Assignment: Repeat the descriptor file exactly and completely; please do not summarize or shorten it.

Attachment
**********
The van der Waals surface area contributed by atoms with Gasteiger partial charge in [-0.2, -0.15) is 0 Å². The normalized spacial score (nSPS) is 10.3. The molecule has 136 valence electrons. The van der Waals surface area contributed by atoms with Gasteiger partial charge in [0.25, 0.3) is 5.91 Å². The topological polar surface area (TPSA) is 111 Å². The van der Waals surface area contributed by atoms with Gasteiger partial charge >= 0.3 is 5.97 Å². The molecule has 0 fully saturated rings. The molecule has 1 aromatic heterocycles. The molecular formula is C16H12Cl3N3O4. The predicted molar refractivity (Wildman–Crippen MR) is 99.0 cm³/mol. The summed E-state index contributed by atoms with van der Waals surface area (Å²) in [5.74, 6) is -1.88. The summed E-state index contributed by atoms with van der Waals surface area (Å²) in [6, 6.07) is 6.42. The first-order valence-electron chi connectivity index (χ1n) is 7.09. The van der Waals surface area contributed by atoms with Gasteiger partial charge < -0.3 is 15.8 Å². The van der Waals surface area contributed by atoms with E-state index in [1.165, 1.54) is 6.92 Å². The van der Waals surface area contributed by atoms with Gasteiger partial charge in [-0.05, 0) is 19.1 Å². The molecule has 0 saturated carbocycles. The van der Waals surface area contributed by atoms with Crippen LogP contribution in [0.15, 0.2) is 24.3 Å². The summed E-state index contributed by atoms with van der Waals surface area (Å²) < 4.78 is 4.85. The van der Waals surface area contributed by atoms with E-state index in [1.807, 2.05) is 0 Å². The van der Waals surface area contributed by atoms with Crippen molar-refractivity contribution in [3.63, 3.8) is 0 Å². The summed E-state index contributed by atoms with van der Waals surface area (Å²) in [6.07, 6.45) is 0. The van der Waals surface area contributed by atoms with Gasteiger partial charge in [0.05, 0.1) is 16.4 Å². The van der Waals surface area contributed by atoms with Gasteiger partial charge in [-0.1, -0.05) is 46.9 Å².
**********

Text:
The van der Waals surface area contributed by atoms with Gasteiger partial charge in [-0.2, -0.15) is 0 Å². The normalized spacial score (nSPS) is 10.3. The molecule has 136 valence electrons. The van der Waals surface area contributed by atoms with Gasteiger partial charge in [0.25, 0.3) is 5.91 Å². The topological polar surface area (TPSA) is 111 Å². The van der Waals surface area contributed by atoms with Gasteiger partial charge >= 0.3 is 5.97 Å². The molecule has 0 fully saturated rings. The molecule has 1 aromatic heterocycles. The molecular formula is C16H12Cl3N3O4. The predicted molar refractivity (Wildman–Crippen MR) is 99.0 cm³/mol. The summed E-state index contributed by atoms with van der Waals surface area (Å²) in [5.74, 6) is -1.88. The summed E-state index contributed by atoms with van der Waals surface area (Å²) in [6, 6.07) is 6.42. The first-order valence-electron chi connectivity index (χ1n) is 7.09. The van der Waals surface area contributed by atoms with Gasteiger partial charge < -0.3 is 15.8 Å². The van der Waals surface area contributed by atoms with E-state index in [1.165, 1.54) is 6.92 Å². The van der Waals surface area contributed by atoms with Gasteiger partial charge in [-0.05, 0) is 19.1 Å². The molecule has 0 saturated carbocycles. The van der Waals surface area contributed by atoms with Crippen LogP contribution in [0.15, 0.2) is 24.3 Å². The summed E-state index contributed by atoms with van der Waals surface area (Å²) < 4.78 is 4.85. The van der Waals surface area contributed by atoms with E-state index in [1.807, 2.05) is 0 Å². The van der Waals surface area contributed by atoms with Crippen molar-refractivity contribution in [3.63, 3.8) is 0 Å². The summed E-state index contributed by atoms with van der Waals surface area (Å²) in [6.07, 6.45) is 0. The van der Waals surface area contributed by atoms with Gasteiger partial charge in [0.05, 0.1) is 16.4 Å². The van der Waals surface area contributed by atoms with Gasteiger partial charge in [-0.1, -0.05) is 46.9 Å².